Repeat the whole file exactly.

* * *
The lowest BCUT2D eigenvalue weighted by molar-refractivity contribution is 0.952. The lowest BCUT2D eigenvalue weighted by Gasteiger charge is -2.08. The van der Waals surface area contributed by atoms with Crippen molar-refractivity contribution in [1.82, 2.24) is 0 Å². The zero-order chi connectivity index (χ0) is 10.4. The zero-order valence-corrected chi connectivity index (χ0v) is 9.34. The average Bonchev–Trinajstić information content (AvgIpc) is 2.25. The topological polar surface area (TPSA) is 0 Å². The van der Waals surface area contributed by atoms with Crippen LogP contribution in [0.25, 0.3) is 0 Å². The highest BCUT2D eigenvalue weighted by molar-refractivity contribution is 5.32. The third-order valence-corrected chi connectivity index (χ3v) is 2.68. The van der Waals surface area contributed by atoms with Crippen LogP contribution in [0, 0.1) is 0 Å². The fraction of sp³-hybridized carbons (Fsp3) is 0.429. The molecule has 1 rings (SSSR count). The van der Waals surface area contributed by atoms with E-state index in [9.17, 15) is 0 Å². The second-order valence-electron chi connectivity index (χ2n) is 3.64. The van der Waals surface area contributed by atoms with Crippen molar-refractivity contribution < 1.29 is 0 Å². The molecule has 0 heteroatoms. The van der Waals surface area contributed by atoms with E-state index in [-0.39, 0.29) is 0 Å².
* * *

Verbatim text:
The lowest BCUT2D eigenvalue weighted by molar-refractivity contribution is 0.952. The lowest BCUT2D eigenvalue weighted by Gasteiger charge is -2.08. The van der Waals surface area contributed by atoms with Crippen molar-refractivity contribution in [1.82, 2.24) is 0 Å². The zero-order chi connectivity index (χ0) is 10.4. The zero-order valence-corrected chi connectivity index (χ0v) is 9.34. The average Bonchev–Trinajstić information content (AvgIpc) is 2.25. The topological polar surface area (TPSA) is 0 Å². The van der Waals surface area contributed by atoms with Crippen LogP contribution in [0.25, 0.3) is 0 Å². The highest BCUT2D eigenvalue weighted by molar-refractivity contribution is 5.32. The third-order valence-corrected chi connectivity index (χ3v) is 2.68. The van der Waals surface area contributed by atoms with Crippen LogP contribution in [0, 0.1) is 0 Å². The fraction of sp³-hybridized carbons (Fsp3) is 0.429. The molecule has 1 rings (SSSR count). The van der Waals surface area contributed by atoms with E-state index in [9.17, 15) is 0 Å². The second-order valence-electron chi connectivity index (χ2n) is 3.64. The van der Waals surface area contributed by atoms with Crippen molar-refractivity contribution < 1.29 is 0 Å². The molecule has 0 heteroatoms. The van der Waals surface area contributed by atoms with E-state index in [-0.39, 0.29) is 0 Å².